Financial Fraud Protection Sioux Falls SD

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Paul Vance Robert Goldammer
101 N Phillips Ave Ste 402
Sioux Falls, SD
State Licensing
Minnesota

Steven Daniel Sandven
300 Dakota Av N #106
Sioux Falls, SD
State Licensing
Minnesota

Paula Rhodes
(303) 871-6258
Box 00012834
Sioux Falls, SD
State Licensing
DC

Trent Allen Swanson
9th Floor, 100 N. Phillips Avenue
Sioux Falls, MN
State Licensing
Minnesota

Jennifer L Riley
600 S Main Ave, #102
Sioux Falls, SD
State Licensing
Minnesota

Ryland Lee Deinert
(605) 332-5999
110 Minnesota Av N #400
Sioux Falls, SD
State Licensing
Minnesota

Thomas Anthony Agnello
(605) 330-6663
400 S Phillips Ave
Sioux Falls, SD
State Licensing
Illinois

Brett Alan Lovrien
200 E 10th St #200
Sioux Falls, SD
State Licensing
Minnesota

Robert Dean Junso
300 N Dakota Ave #204
Sioux Falls, MN
State Licensing
Minnesota

Craig Jeffrey Krogstad
Po Box 5027
Sioux Falls, SD
State Licensing
Minnesota

Protect Yourself from Financial Fraud

Provided By: 

Tips for the Self-Employed

By Christopher J. Bachler

The first rule for home businesses and boxers is the same: “Always keep your guard up.” That’s because fraud in the business world today is more common than ever before. Advanced technology, the “shrinking world,” and the ongoing growth of a “virtual economy” are all partly to blame. Identities are easy to steal, and fortunes may be made or lost with a few keystrokes. Scammers can strike with impunity from any part of the globe, even from countries that have no extradition treaties with the United States.

Along with identity theft and online fraud, honest businesspeople need to watch for investment fraud, telephone fraud, and even work-at-home scams. That’s why small businesspeople need to be aware of these growing perils, familiar with the most common schemes, and know how to protect themselves.

Business Associates

Hearing so much about “cyber attacks” and identity theft, it’s hard to imagine that any peril could be greater. But for the typical small businessperson, there is actually a greater chance of being taken by those we know than by those we don’t.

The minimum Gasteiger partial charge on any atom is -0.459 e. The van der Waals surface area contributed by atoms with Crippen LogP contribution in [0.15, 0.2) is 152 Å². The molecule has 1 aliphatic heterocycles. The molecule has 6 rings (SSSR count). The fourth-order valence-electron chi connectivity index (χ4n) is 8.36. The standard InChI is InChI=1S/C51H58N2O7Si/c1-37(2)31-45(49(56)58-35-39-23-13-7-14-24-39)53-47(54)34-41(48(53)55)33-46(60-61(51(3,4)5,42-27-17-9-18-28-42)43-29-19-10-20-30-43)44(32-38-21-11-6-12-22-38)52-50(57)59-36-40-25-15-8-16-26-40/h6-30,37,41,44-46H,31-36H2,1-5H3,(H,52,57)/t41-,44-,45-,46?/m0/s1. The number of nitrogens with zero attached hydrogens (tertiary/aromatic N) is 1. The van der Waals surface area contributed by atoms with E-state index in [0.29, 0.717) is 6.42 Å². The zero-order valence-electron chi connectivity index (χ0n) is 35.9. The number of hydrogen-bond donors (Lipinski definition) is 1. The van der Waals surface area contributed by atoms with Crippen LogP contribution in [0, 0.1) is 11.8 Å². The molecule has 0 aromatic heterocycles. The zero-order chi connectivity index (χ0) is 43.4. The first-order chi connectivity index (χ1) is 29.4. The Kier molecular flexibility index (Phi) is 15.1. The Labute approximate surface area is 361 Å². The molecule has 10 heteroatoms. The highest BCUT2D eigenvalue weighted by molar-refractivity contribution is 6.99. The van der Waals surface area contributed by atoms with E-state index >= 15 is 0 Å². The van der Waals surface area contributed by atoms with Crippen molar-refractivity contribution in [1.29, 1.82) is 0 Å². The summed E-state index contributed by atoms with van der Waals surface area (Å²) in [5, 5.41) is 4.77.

Customers

If you’re stung by a customer, it will most likely be through some form of payment fraud. If they simply won’t pay, you can take them to court. But suppose the fraud is bigger and more complex? Suppose you receive a bad check, for instance. Check fraud is actually on the rise, due mainly to the capability of today’s computers and printers to produce authentic-looking checks. Identity thieves might even be using bogus bank accounts.
Before accepting checks, watch for checks with:

· Serial numbers lower than 200.

· Poor print quality

· A lack of bank information or clear account numbers

· No perforated edges (other than government checks)

;

· Signatures that are hard to read or don’t fit properly in the space provided
If you accept payment cards, watch for cards that are:

· Newly issued
· Don’t match the person’s identification
· Appear to be retouched
· Have unclear numbers or print
· Appear to be strange or unconnected to easily-identifiable financial organizations

Also beware of buyers who use cards with which they don’t seem to be familiar, or who pull the card from a pocket instead of a wallet. Another scam is known as “bust out fraud.” These individuals start out paying their bills on time. Once they gain the seller’s confidence, they will gradually increase their purchases until they make a large purchase, and then fail to pay. They might simply disappear, or file for bankruptcy.
To avoid this trap:

· Be careful about extending credit to new customers.

· Check out a customer’s credit history before granting credit.

· Watch for customers who incrementally buy more on credit.

· Establish firm credit limits.

· Avoid buyers who don’t provide home or business addresses.

Always seek payment as soon as possible following service, and before you do more w...

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